My Love Affair with Dario Argento
Sometimes it's the imperfections that make someone special
I became slightly obsessed with Italian horror director Dario Argento about five years ago. I don’t know how it happened – we were only ever casual acquaintances before.
I can’t say it was love at first sight. My first taste of his work was Suspiria way back in the late eighties. This encounter took place at the wonderfully seedy Scala Cinema in London’s Kings Cross. The cinema is now a night club, and you’d be hard-pressed to find anywhere seedy in this rejuvenated district. I thought the film was fun, but I didn’t really get what all the fuss was about. Of course, I may have been distracted by the drunks, punks and pot-smoking patrons that littered the floors and seats of the Scala. Whatever the reason for my lacklustre response, there was no second date – not until that fateful evening five years ago when Dario and I just seemed to click.
I started warming towards him during The Bird with the Crystal Plumage(1970). This was Argento's directorial debut and the film credited with relaunching the giallo sub-genre. I’m not sure how I even decided to watch this particular movie, although I think the excellent documentary Horror Europa, presented by horror superfan Mark Gatiss may have had something to do with it. (I highly recommend this and the entire History of Horror series to anyone looking for an entertaining introduction to horror movies).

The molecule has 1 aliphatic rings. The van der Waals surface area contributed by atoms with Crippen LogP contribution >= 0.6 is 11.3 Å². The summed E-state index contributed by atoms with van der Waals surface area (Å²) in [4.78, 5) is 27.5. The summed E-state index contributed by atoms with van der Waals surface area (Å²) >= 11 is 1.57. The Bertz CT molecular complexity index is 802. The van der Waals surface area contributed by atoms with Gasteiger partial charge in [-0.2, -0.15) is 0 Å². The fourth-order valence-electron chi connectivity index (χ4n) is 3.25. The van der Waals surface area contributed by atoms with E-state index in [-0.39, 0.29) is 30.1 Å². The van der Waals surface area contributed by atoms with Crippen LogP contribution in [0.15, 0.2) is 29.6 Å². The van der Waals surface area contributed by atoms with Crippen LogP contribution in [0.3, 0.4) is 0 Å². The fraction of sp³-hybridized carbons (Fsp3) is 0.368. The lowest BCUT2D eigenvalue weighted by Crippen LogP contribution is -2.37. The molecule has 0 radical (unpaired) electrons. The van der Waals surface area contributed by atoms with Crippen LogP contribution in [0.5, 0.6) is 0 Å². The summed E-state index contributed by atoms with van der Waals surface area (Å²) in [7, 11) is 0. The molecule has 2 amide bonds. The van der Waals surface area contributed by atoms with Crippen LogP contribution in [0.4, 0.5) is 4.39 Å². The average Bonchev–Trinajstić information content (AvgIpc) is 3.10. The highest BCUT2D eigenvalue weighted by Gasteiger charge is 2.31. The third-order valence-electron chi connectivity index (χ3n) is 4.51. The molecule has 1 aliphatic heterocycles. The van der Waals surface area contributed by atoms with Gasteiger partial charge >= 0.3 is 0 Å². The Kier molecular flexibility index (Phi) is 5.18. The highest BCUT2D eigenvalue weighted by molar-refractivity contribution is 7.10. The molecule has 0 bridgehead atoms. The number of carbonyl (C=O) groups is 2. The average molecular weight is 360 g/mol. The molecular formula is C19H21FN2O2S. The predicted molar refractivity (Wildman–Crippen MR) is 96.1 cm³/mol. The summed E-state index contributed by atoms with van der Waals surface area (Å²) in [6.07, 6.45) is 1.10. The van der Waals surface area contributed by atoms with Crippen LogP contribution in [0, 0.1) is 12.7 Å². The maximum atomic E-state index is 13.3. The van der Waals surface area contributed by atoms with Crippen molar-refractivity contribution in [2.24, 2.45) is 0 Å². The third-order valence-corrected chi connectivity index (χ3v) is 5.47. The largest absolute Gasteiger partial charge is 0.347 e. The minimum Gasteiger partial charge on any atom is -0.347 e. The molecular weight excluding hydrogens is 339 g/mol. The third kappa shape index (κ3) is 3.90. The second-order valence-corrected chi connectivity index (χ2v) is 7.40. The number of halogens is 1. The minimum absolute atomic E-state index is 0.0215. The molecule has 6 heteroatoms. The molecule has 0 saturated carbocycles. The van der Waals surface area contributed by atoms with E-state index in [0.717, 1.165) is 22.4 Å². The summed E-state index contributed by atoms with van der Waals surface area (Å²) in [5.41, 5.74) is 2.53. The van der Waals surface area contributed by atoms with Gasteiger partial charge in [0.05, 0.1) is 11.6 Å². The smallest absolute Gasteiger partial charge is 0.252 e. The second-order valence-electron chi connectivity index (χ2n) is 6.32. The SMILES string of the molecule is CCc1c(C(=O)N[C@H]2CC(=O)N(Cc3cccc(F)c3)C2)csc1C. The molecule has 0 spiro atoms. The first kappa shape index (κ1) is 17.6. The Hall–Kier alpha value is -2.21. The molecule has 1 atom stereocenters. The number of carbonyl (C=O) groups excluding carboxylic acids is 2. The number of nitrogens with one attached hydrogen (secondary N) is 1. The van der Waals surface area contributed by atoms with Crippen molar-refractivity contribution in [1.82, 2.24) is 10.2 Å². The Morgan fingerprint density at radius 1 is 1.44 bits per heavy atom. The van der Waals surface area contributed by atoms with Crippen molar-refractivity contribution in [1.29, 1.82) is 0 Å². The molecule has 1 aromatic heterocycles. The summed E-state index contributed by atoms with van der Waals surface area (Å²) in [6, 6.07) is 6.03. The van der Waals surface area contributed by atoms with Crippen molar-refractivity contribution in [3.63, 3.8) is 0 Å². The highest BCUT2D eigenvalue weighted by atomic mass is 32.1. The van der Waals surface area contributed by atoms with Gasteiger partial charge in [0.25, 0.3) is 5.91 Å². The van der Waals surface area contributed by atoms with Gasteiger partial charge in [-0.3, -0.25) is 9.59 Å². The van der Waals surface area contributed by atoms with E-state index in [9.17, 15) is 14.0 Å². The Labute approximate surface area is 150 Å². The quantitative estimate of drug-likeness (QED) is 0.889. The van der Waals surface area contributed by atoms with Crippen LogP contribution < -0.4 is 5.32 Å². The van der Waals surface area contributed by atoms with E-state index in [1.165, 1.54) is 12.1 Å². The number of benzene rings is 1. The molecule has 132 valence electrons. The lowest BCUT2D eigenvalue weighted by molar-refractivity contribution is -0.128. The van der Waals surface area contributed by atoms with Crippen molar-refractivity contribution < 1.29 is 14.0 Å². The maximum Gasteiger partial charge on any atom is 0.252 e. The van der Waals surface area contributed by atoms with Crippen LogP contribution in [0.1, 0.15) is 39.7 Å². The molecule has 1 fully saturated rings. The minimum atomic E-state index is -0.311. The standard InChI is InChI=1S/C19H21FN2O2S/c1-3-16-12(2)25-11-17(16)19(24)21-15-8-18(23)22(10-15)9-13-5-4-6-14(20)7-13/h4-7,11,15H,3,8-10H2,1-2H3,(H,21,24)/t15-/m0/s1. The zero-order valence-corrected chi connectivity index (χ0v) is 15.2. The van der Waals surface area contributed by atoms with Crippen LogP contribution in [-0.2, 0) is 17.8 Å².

I’m pretty certain it was Mark Gatiss that introduced me to the horror sub-genre of giallo. Giallo, literally translated as yellow, is the name given to Italian horrors predominantly from the 60s and 70s, which featured stylish serial killers, normally wearing black gloves! Many of the plots are influenced by pulp crime novels, which at the time generally had garishly yellow front covers – hence the name.
Whatever led me to watch The Bird with the Crystal Plumage, I’m grateful. I was tantalised, then seduced by the garish colours, the apparent style-over-substance, the beautiful women and leather glove-clad killer. Everything I’d heard about giallo was here. And I liked it!
Of course, no relationship is ever perfect, and I soon began to pick holes in the plot. Why would a police force co-operate with an amateur sleuth – particularly when he was also a suspect? Why would the main character leave his stunning lover alone, knowing she was on the radar of a serial killer? And wasn’t the twist ending just a little bit predictable?
But pick as I might, I couldn’t help but fall for its charms. Even the slight disconnection between dialogue and characters – Argento filmed without sound, adding dialogue post-production – was somehow endearing.